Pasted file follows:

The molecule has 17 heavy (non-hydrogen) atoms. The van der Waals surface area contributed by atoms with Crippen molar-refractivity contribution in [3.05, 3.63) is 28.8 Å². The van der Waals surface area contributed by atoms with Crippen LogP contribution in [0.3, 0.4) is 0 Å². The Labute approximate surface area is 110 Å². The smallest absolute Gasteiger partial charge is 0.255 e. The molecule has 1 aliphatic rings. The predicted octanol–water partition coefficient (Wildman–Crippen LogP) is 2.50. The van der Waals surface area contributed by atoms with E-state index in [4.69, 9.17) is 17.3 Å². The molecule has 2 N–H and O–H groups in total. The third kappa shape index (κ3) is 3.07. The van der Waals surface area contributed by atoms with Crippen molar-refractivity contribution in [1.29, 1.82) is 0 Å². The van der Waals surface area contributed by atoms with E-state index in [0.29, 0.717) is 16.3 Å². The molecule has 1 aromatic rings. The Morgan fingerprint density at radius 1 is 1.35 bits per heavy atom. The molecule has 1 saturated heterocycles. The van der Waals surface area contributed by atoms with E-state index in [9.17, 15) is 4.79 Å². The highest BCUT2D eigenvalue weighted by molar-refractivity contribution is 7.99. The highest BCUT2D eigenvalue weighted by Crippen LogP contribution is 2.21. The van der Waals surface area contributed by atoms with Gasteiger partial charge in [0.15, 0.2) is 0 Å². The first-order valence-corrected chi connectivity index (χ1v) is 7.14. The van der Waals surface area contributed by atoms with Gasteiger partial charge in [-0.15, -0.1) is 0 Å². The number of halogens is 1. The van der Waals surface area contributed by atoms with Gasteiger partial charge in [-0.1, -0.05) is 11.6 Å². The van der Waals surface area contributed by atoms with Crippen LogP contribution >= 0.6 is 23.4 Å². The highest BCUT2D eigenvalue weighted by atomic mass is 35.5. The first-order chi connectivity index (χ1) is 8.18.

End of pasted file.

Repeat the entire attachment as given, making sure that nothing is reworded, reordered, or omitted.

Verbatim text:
The molecule has 17 heavy (non-hydrogen) atoms. The van der Waals surface area contributed by atoms with Crippen molar-refractivity contribution in [3.05, 3.63) is 28.8 Å². The van der Waals surface area contributed by atoms with Crippen LogP contribution in [0.3, 0.4) is 0 Å². The Labute approximate surface area is 110 Å². The smallest absolute Gasteiger partial charge is 0.255 e. The molecule has 1 aliphatic rings. The predicted octanol–water partition coefficient (Wildman–Crippen LogP) is 2.50. The van der Waals surface area contributed by atoms with E-state index in [4.69, 9.17) is 17.3 Å². The molecule has 2 N–H and O–H groups in total. The third kappa shape index (κ3) is 3.07. The van der Waals surface area contributed by atoms with Crippen molar-refractivity contribution in [1.29, 1.82) is 0 Å². The van der Waals surface area contributed by atoms with E-state index in [0.29, 0.717) is 16.3 Å². The molecule has 1 aromatic rings. The Morgan fingerprint density at radius 1 is 1.35 bits per heavy atom. The molecule has 1 saturated heterocycles. The van der Waals surface area contributed by atoms with E-state index in [9.17, 15) is 4.79 Å². The highest BCUT2D eigenvalue weighted by molar-refractivity contribution is 7.99. The highest BCUT2D eigenvalue weighted by Crippen LogP contribution is 2.21. The van der Waals surface area contributed by atoms with Gasteiger partial charge in [0.15, 0.2) is 0 Å². The first-order valence-corrected chi connectivity index (χ1v) is 7.14. The van der Waals surface area contributed by atoms with Gasteiger partial charge in [-0.15, -0.1) is 0 Å². The number of halogens is 1. The van der Waals surface area contributed by atoms with Gasteiger partial charge in [-0.1, -0.05) is 11.6 Å². The van der Waals surface area contributed by atoms with Crippen LogP contribution >= 0.6 is 23.4 Å². The highest BCUT2D eigenvalue weighted by atomic mass is 35.5. The first-order chi connectivity index (χ1) is 8.18.